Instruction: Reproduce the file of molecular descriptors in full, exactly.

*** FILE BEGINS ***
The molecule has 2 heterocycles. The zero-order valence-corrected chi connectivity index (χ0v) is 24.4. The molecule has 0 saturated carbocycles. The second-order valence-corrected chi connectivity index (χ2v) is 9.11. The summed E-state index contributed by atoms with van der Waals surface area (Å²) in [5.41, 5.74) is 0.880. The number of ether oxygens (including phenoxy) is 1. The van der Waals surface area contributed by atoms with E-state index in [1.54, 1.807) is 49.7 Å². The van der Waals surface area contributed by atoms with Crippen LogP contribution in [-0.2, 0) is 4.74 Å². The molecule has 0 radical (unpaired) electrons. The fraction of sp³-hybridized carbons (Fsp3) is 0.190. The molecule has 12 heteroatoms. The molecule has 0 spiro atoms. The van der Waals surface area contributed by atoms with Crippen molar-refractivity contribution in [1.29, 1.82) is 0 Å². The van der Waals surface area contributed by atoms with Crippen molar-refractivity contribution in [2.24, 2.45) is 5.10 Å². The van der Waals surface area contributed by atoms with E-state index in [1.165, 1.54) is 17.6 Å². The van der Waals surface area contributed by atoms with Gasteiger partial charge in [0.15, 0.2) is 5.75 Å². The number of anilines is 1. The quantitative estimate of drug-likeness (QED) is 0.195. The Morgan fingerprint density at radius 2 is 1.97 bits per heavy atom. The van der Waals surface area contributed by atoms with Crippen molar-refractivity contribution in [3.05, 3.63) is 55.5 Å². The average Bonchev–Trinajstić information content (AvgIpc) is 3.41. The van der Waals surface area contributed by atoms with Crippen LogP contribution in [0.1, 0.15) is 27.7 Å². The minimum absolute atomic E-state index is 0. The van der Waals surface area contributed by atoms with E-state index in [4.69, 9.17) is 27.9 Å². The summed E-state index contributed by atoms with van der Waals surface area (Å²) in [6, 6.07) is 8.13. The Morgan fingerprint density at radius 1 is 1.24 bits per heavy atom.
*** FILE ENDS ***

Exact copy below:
The molecule has 2 heterocycles. The zero-order valence-corrected chi connectivity index (χ0v) is 24.4. The molecule has 0 saturated carbocycles. The second-order valence-corrected chi connectivity index (χ2v) is 9.11. The summed E-state index contributed by atoms with van der Waals surface area (Å²) in [5.41, 5.74) is 0.880. The number of ether oxygens (including phenoxy) is 1. The van der Waals surface area contributed by atoms with E-state index in [1.54, 1.807) is 49.7 Å². The van der Waals surface area contributed by atoms with Crippen LogP contribution in [-0.2, 0) is 4.74 Å². The molecule has 0 radical (unpaired) electrons. The fraction of sp³-hybridized carbons (Fsp3) is 0.190. The molecule has 12 heteroatoms. The molecule has 0 spiro atoms. The van der Waals surface area contributed by atoms with Crippen molar-refractivity contribution in [1.29, 1.82) is 0 Å². The van der Waals surface area contributed by atoms with Crippen molar-refractivity contribution in [2.24, 2.45) is 5.10 Å². The van der Waals surface area contributed by atoms with E-state index in [1.165, 1.54) is 17.6 Å². The van der Waals surface area contributed by atoms with Gasteiger partial charge in [0.15, 0.2) is 5.75 Å². The number of anilines is 1. The quantitative estimate of drug-likeness (QED) is 0.195. The Morgan fingerprint density at radius 2 is 1.97 bits per heavy atom. The van der Waals surface area contributed by atoms with Crippen molar-refractivity contribution in [3.05, 3.63) is 55.5 Å². The average Bonchev–Trinajstić information content (AvgIpc) is 3.41. The van der Waals surface area contributed by atoms with Crippen LogP contribution in [0.1, 0.15) is 27.7 Å². The minimum absolute atomic E-state index is 0. The van der Waals surface area contributed by atoms with E-state index in [4.69, 9.17) is 27.9 Å². The summed E-state index contributed by atoms with van der Waals surface area (Å²) in [6, 6.07) is 8.13. The Morgan fingerprint density at radius 1 is 1.24 bits per heavy atom.